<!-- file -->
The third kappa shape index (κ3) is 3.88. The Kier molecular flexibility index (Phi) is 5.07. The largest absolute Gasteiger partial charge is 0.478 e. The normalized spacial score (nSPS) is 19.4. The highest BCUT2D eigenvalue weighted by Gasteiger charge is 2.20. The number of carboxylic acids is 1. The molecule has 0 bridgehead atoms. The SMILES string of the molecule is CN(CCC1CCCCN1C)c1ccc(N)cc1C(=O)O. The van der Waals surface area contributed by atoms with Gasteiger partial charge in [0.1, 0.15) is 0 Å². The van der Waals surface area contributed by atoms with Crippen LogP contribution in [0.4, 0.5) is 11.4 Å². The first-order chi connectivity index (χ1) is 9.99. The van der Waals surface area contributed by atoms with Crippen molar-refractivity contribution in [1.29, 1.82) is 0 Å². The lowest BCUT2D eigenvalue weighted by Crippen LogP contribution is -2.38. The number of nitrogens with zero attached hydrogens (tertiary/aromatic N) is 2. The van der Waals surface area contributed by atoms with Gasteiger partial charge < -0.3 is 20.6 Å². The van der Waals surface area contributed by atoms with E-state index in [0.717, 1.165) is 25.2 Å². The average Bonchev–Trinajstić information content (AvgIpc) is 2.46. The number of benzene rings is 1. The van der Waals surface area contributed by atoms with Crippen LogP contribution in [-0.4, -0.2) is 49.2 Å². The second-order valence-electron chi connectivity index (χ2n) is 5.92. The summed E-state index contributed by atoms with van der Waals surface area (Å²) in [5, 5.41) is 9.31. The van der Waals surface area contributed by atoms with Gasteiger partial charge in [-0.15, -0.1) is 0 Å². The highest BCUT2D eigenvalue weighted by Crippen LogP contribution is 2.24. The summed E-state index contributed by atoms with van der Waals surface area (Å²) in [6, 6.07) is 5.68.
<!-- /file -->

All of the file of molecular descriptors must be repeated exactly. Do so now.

The third kappa shape index (κ3) is 3.88. The Kier molecular flexibility index (Phi) is 5.07. The largest absolute Gasteiger partial charge is 0.478 e. The normalized spacial score (nSPS) is 19.4. The highest BCUT2D eigenvalue weighted by Gasteiger charge is 2.20. The number of carboxylic acids is 1. The molecule has 0 bridgehead atoms. The SMILES string of the molecule is CN(CCC1CCCCN1C)c1ccc(N)cc1C(=O)O. The van der Waals surface area contributed by atoms with Gasteiger partial charge in [0.1, 0.15) is 0 Å². The van der Waals surface area contributed by atoms with Crippen LogP contribution in [0.4, 0.5) is 11.4 Å². The first-order chi connectivity index (χ1) is 9.99. The van der Waals surface area contributed by atoms with Crippen molar-refractivity contribution in [1.29, 1.82) is 0 Å². The lowest BCUT2D eigenvalue weighted by Crippen LogP contribution is -2.38. The number of nitrogens with zero attached hydrogens (tertiary/aromatic N) is 2. The van der Waals surface area contributed by atoms with Gasteiger partial charge < -0.3 is 20.6 Å². The van der Waals surface area contributed by atoms with E-state index in [0.717, 1.165) is 25.2 Å². The average Bonchev–Trinajstić information content (AvgIpc) is 2.46. The number of benzene rings is 1. The van der Waals surface area contributed by atoms with Crippen LogP contribution in [-0.4, -0.2) is 49.2 Å². The second-order valence-electron chi connectivity index (χ2n) is 5.92. The summed E-state index contributed by atoms with van der Waals surface area (Å²) in [5, 5.41) is 9.31. The van der Waals surface area contributed by atoms with Gasteiger partial charge in [-0.15, -0.1) is 0 Å². The highest BCUT2D eigenvalue weighted by Crippen LogP contribution is 2.24. The summed E-state index contributed by atoms with van der Waals surface area (Å²) in [6, 6.07) is 5.68.